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Rembrandt raccoon one of many animal artists at Dan Nick

Picasso with paws

Ruff, one of the black bears at Rowan Wildlife Adventures, takes a few minutes to get some painting done before being turned out to the habitat for the day. Megan Cline, Assistant Naturalist holds the canvas as Ruff works the honey-dipped paint brush device. Jon C. Lakey/Salisbury Post

Ruff, one of the black bears at Rowan Wildlife Adventures, takes a few minutes to get some painting done before being turned out to the habitat for the day. Megan Cline, Assistant Naturalist holds the canvas as Ruff works the honey-dipped paint brush device. Jon C. Lakey/Salisbury Post

Mark Wineka
mark.wineka@salisburypost.com

SALISBURY — When it comes to being an artist, Roxy the raccoon is a natural. Bring out the paints and canvas, and Roxy can’t wait to dive in.

“She loves it,” says Megan Cline, an assistant naturalist for Dan Nicholas Park’s Rowan Wildlife Adventures. “She is a very tactile animal. Raccoons love to touch and feel things, and she loves to manipulate things.

“When it comes to painting, she gets very excited.”

The staffers at Rowan Wildlife Adventures have become museum curators in recent weeks. They’ve called on part of the park’s menagerie — including bears, a pig, a chicken, bobcats, turtles, snakes and alligators — to create pieces of art.

Those paintings will be sold at this year’s Autumn Jubilee, held Oct. 3-4 at Dan Nicholas Park.

The funds raised will go toward more “enrichment” items for the animals. Because the animals are in captivity, the park staff tries to find things to stimulate their minds and bodies. Painting helps, and as much as possible, “We want to mimic what they would naturally be doing in the wild,” Cline says.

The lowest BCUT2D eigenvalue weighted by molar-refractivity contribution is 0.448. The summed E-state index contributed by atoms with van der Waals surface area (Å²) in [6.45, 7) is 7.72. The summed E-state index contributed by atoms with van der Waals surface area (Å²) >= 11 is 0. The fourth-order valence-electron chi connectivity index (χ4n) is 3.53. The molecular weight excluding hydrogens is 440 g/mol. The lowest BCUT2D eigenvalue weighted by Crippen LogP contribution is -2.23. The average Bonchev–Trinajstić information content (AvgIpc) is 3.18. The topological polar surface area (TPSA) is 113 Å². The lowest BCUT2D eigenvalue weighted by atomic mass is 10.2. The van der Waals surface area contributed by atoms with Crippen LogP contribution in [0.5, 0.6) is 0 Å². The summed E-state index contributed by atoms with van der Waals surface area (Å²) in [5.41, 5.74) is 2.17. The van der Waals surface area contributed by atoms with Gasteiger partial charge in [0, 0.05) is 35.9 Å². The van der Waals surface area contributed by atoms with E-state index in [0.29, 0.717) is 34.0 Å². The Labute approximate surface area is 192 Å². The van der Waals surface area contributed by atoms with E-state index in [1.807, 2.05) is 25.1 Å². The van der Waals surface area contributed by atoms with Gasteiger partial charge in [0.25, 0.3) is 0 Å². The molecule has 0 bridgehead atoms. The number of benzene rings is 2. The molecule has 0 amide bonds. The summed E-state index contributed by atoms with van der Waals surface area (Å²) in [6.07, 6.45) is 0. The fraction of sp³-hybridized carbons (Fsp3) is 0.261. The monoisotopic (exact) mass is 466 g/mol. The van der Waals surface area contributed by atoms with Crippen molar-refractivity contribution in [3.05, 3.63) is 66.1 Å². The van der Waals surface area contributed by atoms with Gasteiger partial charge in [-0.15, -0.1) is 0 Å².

The activities also help break up the animals’ day and give them something new to do.

Roxy is naturally curious, and what she does with the non-toxic paint on a canvas is similar to young kids finger-painting.

When the bears paint, the staff uses a PVC pipe hooked to the mesh of a cage so it can’t be pulled through. On the bears’ end goes a tasty concoction of, say, peanut butter and honey. On the other end of the pipe a paint brush is attached, and as the bears lick up every bit of their snacks, the paint brush is making all kinds of movements over a canvas that someone such as Cline dutifully holds.

“Both of our bears paint,” Cline says, “but Ruff is kind of the star.”

Cline expects about 30 paintings to be offered, ranging in price from $10 to $40. The $40 painting will be a 16- by 20-inch canvas painted by Allie and Little Man, alligators at the park.

Also, a similar-sized painting by Ruff the bear will be a raffle prize at Autumn Jubilee. The painting will come with a cast paw print of Ruff and a picture of him painting.

“I’m pretty excited about it,” Cline says. “If it does well, we may continue it and have them available at other times.”

Heather Key, one of the animal keepers at the park, first suggested making artists out of the critters. “I really liked the idea, but I wasn’t sure how it would play out,” Cline says.

Another animal keeper on the staff, Sam Kearns, is a good artist herself, and she has made some of the animals’ art better by first putting a backdrop on some of the canvases.

“It creates a little extra dimension to it,” Cline says.

With the chicken, bobcat, turtles, snakes, alligators and pig, the Dan Nicholas staff has figured out ways for them to slither or walk over the canvases with the non-toxic paint on the bottoms of their feet or bodies.

Ginger, the park’s pig, also likes to have her rear end painted, and some good art usually results when that happens.

“We do have quite a few pig paintings,” Cline says.

You don’t hear that every day.

Contact Mark Wineka at 704-797-4263.

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